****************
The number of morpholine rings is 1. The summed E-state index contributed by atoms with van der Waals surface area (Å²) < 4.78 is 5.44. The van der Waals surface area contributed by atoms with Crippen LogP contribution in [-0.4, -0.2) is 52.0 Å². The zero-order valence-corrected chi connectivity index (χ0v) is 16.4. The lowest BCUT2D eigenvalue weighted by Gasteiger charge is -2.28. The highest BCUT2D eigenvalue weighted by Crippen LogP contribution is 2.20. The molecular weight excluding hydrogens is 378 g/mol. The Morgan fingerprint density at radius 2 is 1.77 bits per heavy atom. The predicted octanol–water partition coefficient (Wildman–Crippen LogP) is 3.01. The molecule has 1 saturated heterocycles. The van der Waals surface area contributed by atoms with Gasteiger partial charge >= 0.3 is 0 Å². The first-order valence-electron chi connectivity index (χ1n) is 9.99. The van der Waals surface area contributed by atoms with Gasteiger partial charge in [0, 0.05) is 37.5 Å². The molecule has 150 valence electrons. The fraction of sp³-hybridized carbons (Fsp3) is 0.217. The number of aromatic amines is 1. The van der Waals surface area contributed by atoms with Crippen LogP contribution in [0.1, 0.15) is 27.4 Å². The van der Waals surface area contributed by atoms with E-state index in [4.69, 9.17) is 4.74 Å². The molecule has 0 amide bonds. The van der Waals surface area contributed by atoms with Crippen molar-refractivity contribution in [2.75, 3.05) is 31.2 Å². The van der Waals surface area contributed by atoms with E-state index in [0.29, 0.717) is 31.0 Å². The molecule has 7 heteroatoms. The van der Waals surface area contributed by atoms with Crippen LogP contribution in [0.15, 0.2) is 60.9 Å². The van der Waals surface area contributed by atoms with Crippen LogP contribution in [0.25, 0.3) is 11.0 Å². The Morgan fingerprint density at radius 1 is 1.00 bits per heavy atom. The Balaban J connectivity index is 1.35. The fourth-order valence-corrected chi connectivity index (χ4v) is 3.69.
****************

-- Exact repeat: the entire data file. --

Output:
The number of morpholine rings is 1. The summed E-state index contributed by atoms with van der Waals surface area (Å²) < 4.78 is 5.44. The van der Waals surface area contributed by atoms with Crippen LogP contribution in [-0.4, -0.2) is 52.0 Å². The zero-order valence-corrected chi connectivity index (χ0v) is 16.4. The lowest BCUT2D eigenvalue weighted by Gasteiger charge is -2.28. The highest BCUT2D eigenvalue weighted by Crippen LogP contribution is 2.20. The molecular weight excluding hydrogens is 378 g/mol. The Morgan fingerprint density at radius 2 is 1.77 bits per heavy atom. The predicted octanol–water partition coefficient (Wildman–Crippen LogP) is 3.01. The molecule has 1 saturated heterocycles. The van der Waals surface area contributed by atoms with Gasteiger partial charge >= 0.3 is 0 Å². The first-order valence-electron chi connectivity index (χ1n) is 9.99. The van der Waals surface area contributed by atoms with Gasteiger partial charge in [0, 0.05) is 37.5 Å². The molecule has 150 valence electrons. The fraction of sp³-hybridized carbons (Fsp3) is 0.217. The number of aromatic amines is 1. The van der Waals surface area contributed by atoms with Crippen LogP contribution in [0.1, 0.15) is 27.4 Å². The van der Waals surface area contributed by atoms with E-state index in [4.69, 9.17) is 4.74 Å². The molecule has 0 amide bonds. The van der Waals surface area contributed by atoms with Crippen molar-refractivity contribution in [2.75, 3.05) is 31.2 Å². The van der Waals surface area contributed by atoms with E-state index in [0.29, 0.717) is 31.0 Å². The molecule has 7 heteroatoms. The van der Waals surface area contributed by atoms with Crippen LogP contribution in [0.15, 0.2) is 60.9 Å². The van der Waals surface area contributed by atoms with Crippen LogP contribution in [0.25, 0.3) is 11.0 Å². The Morgan fingerprint density at radius 1 is 1.00 bits per heavy atom. The Balaban J connectivity index is 1.35. The fourth-order valence-corrected chi connectivity index (χ4v) is 3.69.